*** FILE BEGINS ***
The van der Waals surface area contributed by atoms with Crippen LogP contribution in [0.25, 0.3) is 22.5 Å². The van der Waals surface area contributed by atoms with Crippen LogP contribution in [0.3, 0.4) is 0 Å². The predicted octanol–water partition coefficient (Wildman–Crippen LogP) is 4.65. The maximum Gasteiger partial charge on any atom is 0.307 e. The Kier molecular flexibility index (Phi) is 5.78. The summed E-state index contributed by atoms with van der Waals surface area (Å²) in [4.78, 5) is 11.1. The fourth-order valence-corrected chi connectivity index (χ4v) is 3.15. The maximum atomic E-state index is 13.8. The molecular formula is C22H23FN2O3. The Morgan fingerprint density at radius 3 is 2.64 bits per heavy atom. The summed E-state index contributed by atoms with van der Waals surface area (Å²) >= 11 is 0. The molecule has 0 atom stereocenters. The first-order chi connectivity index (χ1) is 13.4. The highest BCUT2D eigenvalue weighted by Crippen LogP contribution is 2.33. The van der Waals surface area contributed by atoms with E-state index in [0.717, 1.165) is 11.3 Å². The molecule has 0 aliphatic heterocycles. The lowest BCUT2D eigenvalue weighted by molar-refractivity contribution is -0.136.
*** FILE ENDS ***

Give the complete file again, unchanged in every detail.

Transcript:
The van der Waals surface area contributed by atoms with Crippen LogP contribution in [0.25, 0.3) is 22.5 Å². The van der Waals surface area contributed by atoms with Crippen LogP contribution in [0.3, 0.4) is 0 Å². The predicted octanol–water partition coefficient (Wildman–Crippen LogP) is 4.65. The maximum Gasteiger partial charge on any atom is 0.307 e. The Kier molecular flexibility index (Phi) is 5.78. The summed E-state index contributed by atoms with van der Waals surface area (Å²) in [4.78, 5) is 11.1. The fourth-order valence-corrected chi connectivity index (χ4v) is 3.15. The maximum atomic E-state index is 13.8. The molecular formula is C22H23FN2O3. The Morgan fingerprint density at radius 3 is 2.64 bits per heavy atom. The summed E-state index contributed by atoms with van der Waals surface area (Å²) >= 11 is 0. The molecule has 0 atom stereocenters. The first-order chi connectivity index (χ1) is 13.4. The highest BCUT2D eigenvalue weighted by Crippen LogP contribution is 2.33. The van der Waals surface area contributed by atoms with E-state index in [0.717, 1.165) is 11.3 Å². The molecule has 0 aliphatic heterocycles. The lowest BCUT2D eigenvalue weighted by molar-refractivity contribution is -0.136.